Hansen questions 'crazy' Wales
November 24, 2012
All Blacks boss Steve Hansen has questioned the decision making of Sam Warburton's Wales side © Getty Images
New Zealand coach Steve Hansen labelled Wales' decision to turn down kicks at goal in the early stages of the All Blacks' 33-10 victory in Cardiff as "crazy".
Wales turned down two kickable penalties in the opening quarter of the game in favour of what they hoped would be lineouts deep inside the visitors' 22 only for mis-firing fly-half Rhys Priestland to fail to make touch. The All Blacks only led 6-0 at the time but crossed for the opening try through flanker Liam Messam soon after to take a firm grip on the contest and they never looked back.
The home side rallied after the break with two tries - one of which was the result of a similar gamble that eventually saw a 15-man driving maul produce a score for replacement Scott Williams - but Hansen was not convinced that their rivals got their tactics right.
Asked what he thought about Wales' bold ploy, Hansen said: "It was crazy. Either they did not think we would score many points or they felt they could score often. I guess they could try to vindicate what they were trying to do with their all-in line-out which they will be happy with, I guess.
"We saw a game last week, England against Australia, where they did not take them either and in the end it probably cost them the game.
"Today, I don't know if their kicker would have kicked the goals but the thing is points on the board make the game a lot tougher mentally and it applies pressure. I don't know you'll have to ask the messiah what he thinks when he comes in."
Wales coach Warren Gatland refused to be too critical but admitted on reflection they should have taken the points. "I sometimes feel when you play them (New Zealand) you have to take some opportunities. We did not get into positions to do that in the first half and obviously in the second half we did and put them under pressure.
"The way they operate, and they are very good at it, is if they are under pressure they are happy to give away a penalty and three points and stop your momentum. That is why they are such a good side as you may not be back in their 22 for 15 minutes, during which time they can potentially score a couple of tries.
"That was the plan but we did not execute as well as we could. We will go back and look at it and say, 'should we have taken the three points?' It was only 6-0 and still pretty close when we decided to kick for the corner."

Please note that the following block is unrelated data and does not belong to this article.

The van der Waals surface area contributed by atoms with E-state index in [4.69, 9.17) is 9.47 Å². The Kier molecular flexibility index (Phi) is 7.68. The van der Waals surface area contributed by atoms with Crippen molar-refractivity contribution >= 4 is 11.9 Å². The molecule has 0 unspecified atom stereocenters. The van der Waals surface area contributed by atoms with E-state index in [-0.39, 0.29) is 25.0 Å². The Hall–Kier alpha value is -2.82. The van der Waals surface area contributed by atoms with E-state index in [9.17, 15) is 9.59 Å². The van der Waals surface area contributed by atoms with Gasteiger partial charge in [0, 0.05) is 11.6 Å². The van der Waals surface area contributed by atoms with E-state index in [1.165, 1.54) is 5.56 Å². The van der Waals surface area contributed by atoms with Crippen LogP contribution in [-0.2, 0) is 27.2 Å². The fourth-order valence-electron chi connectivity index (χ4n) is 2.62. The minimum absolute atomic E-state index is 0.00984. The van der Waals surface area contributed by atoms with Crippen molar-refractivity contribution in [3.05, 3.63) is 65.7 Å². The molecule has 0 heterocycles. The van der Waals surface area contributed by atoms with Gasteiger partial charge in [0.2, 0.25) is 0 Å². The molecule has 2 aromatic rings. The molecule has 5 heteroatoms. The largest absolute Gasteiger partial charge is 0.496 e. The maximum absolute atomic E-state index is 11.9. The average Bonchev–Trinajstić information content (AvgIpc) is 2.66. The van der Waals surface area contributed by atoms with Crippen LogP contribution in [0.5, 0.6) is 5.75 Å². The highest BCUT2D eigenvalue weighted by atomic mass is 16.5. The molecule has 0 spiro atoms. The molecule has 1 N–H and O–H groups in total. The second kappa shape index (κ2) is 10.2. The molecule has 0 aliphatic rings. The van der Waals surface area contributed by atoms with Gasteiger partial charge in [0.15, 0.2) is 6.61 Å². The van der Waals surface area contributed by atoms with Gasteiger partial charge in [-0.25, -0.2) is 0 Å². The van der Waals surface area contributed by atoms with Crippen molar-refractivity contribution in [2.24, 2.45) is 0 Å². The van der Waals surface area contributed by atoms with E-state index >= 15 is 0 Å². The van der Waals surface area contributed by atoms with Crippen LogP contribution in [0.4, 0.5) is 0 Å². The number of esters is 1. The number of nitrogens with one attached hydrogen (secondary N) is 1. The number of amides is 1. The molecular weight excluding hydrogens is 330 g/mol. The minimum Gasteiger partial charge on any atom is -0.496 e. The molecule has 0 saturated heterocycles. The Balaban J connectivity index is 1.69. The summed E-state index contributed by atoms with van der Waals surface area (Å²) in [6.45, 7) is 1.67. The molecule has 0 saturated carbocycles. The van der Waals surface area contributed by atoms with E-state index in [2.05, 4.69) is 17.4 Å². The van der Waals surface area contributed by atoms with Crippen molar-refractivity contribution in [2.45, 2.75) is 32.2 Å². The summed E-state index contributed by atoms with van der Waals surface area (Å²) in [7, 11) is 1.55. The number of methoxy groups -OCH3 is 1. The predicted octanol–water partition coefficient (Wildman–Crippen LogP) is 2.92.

Hansen was less committal about the actions of his hooker Andrew Hore who courted controversy with what appeared to be a swinging arm that brought Wales lock Bradley Davies' game to a premature end in the opening minute.
To be honest all I saw was a quick replay of it and it looked like he was going to clean out a Welshman in front of him," he said. "It looked like he went to get him out of the way and clearly something has happened during that, but until I see it properly I cannot really say I cannot say anything, but it is unfortunate that it has happened and no doubt here will be more to be talked about...He will probably be cited."
Gatland echoed that opinion, commenting: "You can make your own conclusions from that. I have not had a good look at it but I will leave it to the citing commissioner to have a look at it. It does not look the best in the world, it looks like he has been caught from behind, I don't know whether it is a swinging arm or not.
"You do not associate the All Blacks as being a side that resort to cheap shots and I hope that is not the case and that maybe it was an accident. Bradley has gone down in a heap, we had to admit him to hospital, he doesn't quite know where he is at but fingers crossed he recovers. He was a big loss to us and it took us a bit of time to cope."
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